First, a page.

Gardening = Energy Savings!
Gas prices have reached record highs. They are still climbing. Oil and gas
prices this winter promises to be higher, too. Where does it all end? How
can you manage your budget with rising energy costs?
Experts offer lots of ideas on how to conserve energy, and how to cope with
rising prices. As gardeners, we have additional resources and insights to
help us to save pennies, and even dollars, on our energy costs.
Let's use gardening wisdom to put a dent in your energy bill. Here are some
neat ways that you can save on energy costs while enjoying and extending
your garden hobby.
When you grow a garden, you don't use gas to drive to the grocers. And, it
reduces the energy requirement to get produce to the store. it reduces the
the natural resources consumed in trucking produce from the field to
the wholesaler and then to your local grocery store.
Energy Saving Garden Ideas:
Landscaping to create windbreaks that reduce the chilling effect that
a cold winter wind has on your house. If you are just starting, look for
evergreens, and quick growing shrubs like
Strategically placing shrubs and arborvitaes to the west of your driveway
reduces drifting snow. That translates to less use of your snowblower.
Adding flowers gardens reduces lawn size. That translates to less
mowing, a gas saver.
Let the sunshine in! In the winter, southern facing windows receive
the most sunlight. Get out the clippers and the saws. Cut and trim away tree
branches, shrubs, branches and even twigs that block the sunlight.
Root Cellars have it all over freezers. There's no energy cost, and
many fruits and vegetables will last for months. Creating and using root
cellars is still alive and well in America. Garages can often substitute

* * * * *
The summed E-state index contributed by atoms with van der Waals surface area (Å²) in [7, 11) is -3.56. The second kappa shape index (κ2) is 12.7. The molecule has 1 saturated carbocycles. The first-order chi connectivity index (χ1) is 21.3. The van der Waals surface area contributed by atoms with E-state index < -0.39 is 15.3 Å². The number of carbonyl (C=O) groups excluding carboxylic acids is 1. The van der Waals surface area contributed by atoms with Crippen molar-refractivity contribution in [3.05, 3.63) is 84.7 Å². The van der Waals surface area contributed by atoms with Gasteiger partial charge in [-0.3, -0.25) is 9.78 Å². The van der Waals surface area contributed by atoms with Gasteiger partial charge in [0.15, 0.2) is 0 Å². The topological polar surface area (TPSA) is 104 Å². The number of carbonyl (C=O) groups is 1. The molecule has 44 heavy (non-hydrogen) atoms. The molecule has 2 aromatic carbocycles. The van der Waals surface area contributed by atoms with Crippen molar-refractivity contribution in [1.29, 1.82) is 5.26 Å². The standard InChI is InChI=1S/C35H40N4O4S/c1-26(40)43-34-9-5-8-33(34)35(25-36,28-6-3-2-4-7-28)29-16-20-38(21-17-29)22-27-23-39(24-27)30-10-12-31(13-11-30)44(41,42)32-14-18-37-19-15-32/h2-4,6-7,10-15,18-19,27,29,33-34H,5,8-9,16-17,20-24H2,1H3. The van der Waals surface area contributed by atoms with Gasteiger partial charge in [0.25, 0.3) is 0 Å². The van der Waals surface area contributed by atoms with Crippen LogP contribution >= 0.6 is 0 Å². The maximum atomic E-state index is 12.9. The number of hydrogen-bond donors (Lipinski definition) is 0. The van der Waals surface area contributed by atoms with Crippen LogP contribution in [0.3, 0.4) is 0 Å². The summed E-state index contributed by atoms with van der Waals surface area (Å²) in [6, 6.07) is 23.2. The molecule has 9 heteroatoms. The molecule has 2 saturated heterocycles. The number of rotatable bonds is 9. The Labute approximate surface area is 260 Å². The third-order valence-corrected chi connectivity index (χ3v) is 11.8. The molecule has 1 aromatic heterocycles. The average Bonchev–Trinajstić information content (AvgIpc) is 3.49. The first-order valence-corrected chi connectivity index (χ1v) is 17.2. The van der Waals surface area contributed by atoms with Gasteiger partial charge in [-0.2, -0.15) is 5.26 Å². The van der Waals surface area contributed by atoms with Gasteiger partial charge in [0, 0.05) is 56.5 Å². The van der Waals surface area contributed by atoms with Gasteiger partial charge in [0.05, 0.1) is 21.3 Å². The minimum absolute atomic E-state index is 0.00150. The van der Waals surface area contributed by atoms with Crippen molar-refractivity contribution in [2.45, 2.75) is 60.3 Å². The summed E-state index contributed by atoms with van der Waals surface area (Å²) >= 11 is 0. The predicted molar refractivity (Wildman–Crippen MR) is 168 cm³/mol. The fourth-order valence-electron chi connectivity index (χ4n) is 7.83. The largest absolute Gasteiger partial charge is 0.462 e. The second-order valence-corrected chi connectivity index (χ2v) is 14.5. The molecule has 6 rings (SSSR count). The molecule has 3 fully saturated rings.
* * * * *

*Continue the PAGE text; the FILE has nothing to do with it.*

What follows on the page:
for a root cellar, for portions of the winter months. Give it a try.
Mulch around the house. You mulch around roses to keep the canes from
freezing. Mulch over flower bulbs, prevent them from freezing, too. Take
some of that mulch and push it generously up against the cement foundation
of your house. Three to six inches will make a difference. Important
note: Do not mulch up against wood, aluminum, or vinyl siding.
Drying herbs, fruits, and vegetables without a dehydrator. Its' the
old fashioned way, and it works. It doesn't take a bit of energy.
Cooking and canning on cool/cold nights. If you're canning on a hot
day, the heat from the oven is battling the air conditioner. We like to wait
until a cool night, and we make a big vat of homemade soup, with all sorts
of garden veggies. We cook it until near bedtime, allowing ample time to
cool. The heat is just enough to keep the chill out of the house. Soup
tastes better the second day anyway.
Canning versus freezing may not may not save you energy. It takes
more energy to can foods. But, keeping a freezer running all year, ultimately
costs more. If you keep other items in the freezer all year, this is a moot
Keep it n the ground. Carrots and other root crops can be stored in
the ground where they grew, often for many months. A bale of hay, or a pile
of leaves over them can protect them from hard freezes. It keeps the soil
thawed, so you can easily pull them, when needed.
Foundation plants help to keep your home warmer in the winter and
cooler in summer. They act as an insulator and a wind break. Evergreens work
Grow Corn! The demand and price for corn has sky rocketed. This important
food crop for humans and livestock is now being used to create ethanol. Homegrown
corn tastes better and saves you $$$$.
Collect Rainwater - It's free. Use buckets or barrels under your
downspouts. Important: Make sure it is securely covered, so kids can't fall
into it and get hurt. Also, empty it frequently, to avoid mosquitos and other
water borne pests.
Got some ideas to share? Send your suggestions to